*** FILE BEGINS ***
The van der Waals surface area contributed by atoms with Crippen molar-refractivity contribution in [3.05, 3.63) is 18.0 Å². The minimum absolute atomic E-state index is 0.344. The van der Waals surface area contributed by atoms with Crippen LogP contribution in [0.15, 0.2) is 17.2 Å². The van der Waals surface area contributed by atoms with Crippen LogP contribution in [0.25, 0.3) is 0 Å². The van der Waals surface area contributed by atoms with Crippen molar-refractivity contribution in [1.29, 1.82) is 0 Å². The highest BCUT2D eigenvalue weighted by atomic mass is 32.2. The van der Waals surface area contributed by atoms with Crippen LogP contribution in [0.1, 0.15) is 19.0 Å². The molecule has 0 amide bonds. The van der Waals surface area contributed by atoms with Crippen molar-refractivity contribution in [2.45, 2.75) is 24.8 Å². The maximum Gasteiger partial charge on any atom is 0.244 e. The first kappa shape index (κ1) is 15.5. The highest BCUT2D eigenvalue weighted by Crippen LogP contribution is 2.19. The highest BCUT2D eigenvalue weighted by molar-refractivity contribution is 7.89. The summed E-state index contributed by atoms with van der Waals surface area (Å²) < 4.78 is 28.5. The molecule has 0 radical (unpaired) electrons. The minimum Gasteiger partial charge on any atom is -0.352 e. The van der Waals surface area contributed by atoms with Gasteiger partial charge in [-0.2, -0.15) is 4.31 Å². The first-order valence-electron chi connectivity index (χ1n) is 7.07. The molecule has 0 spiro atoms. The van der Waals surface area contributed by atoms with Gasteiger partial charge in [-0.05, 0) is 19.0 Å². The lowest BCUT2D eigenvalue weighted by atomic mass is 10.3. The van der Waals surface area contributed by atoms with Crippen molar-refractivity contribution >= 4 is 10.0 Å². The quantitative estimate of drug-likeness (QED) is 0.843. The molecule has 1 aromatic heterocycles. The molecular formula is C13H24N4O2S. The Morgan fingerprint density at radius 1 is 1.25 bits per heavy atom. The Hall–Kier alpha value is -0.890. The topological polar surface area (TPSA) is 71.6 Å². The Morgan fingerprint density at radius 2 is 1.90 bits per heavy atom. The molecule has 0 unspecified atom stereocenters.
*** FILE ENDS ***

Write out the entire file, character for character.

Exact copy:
The van der Waals surface area contributed by atoms with Crippen molar-refractivity contribution in [3.05, 3.63) is 18.0 Å². The minimum absolute atomic E-state index is 0.344. The van der Waals surface area contributed by atoms with Crippen LogP contribution in [0.15, 0.2) is 17.2 Å². The van der Waals surface area contributed by atoms with Crippen LogP contribution in [0.25, 0.3) is 0 Å². The van der Waals surface area contributed by atoms with Crippen molar-refractivity contribution in [1.29, 1.82) is 0 Å². The highest BCUT2D eigenvalue weighted by atomic mass is 32.2. The van der Waals surface area contributed by atoms with Crippen LogP contribution in [0.1, 0.15) is 19.0 Å². The molecule has 0 amide bonds. The van der Waals surface area contributed by atoms with Crippen molar-refractivity contribution in [2.45, 2.75) is 24.8 Å². The maximum Gasteiger partial charge on any atom is 0.244 e. The first kappa shape index (κ1) is 15.5. The highest BCUT2D eigenvalue weighted by Crippen LogP contribution is 2.19. The highest BCUT2D eigenvalue weighted by molar-refractivity contribution is 7.89. The summed E-state index contributed by atoms with van der Waals surface area (Å²) < 4.78 is 28.5. The molecule has 0 radical (unpaired) electrons. The minimum Gasteiger partial charge on any atom is -0.352 e. The van der Waals surface area contributed by atoms with Gasteiger partial charge in [-0.2, -0.15) is 4.31 Å². The first-order valence-electron chi connectivity index (χ1n) is 7.07. The molecule has 0 spiro atoms. The van der Waals surface area contributed by atoms with Gasteiger partial charge in [-0.05, 0) is 19.0 Å². The lowest BCUT2D eigenvalue weighted by atomic mass is 10.3. The van der Waals surface area contributed by atoms with Crippen molar-refractivity contribution >= 4 is 10.0 Å². The quantitative estimate of drug-likeness (QED) is 0.843. The molecule has 1 aromatic heterocycles. The molecular formula is C13H24N4O2S. The Morgan fingerprint density at radius 1 is 1.25 bits per heavy atom. The Hall–Kier alpha value is -0.890. The topological polar surface area (TPSA) is 71.6 Å². The Morgan fingerprint density at radius 2 is 1.90 bits per heavy atom. The molecule has 0 unspecified atom stereocenters.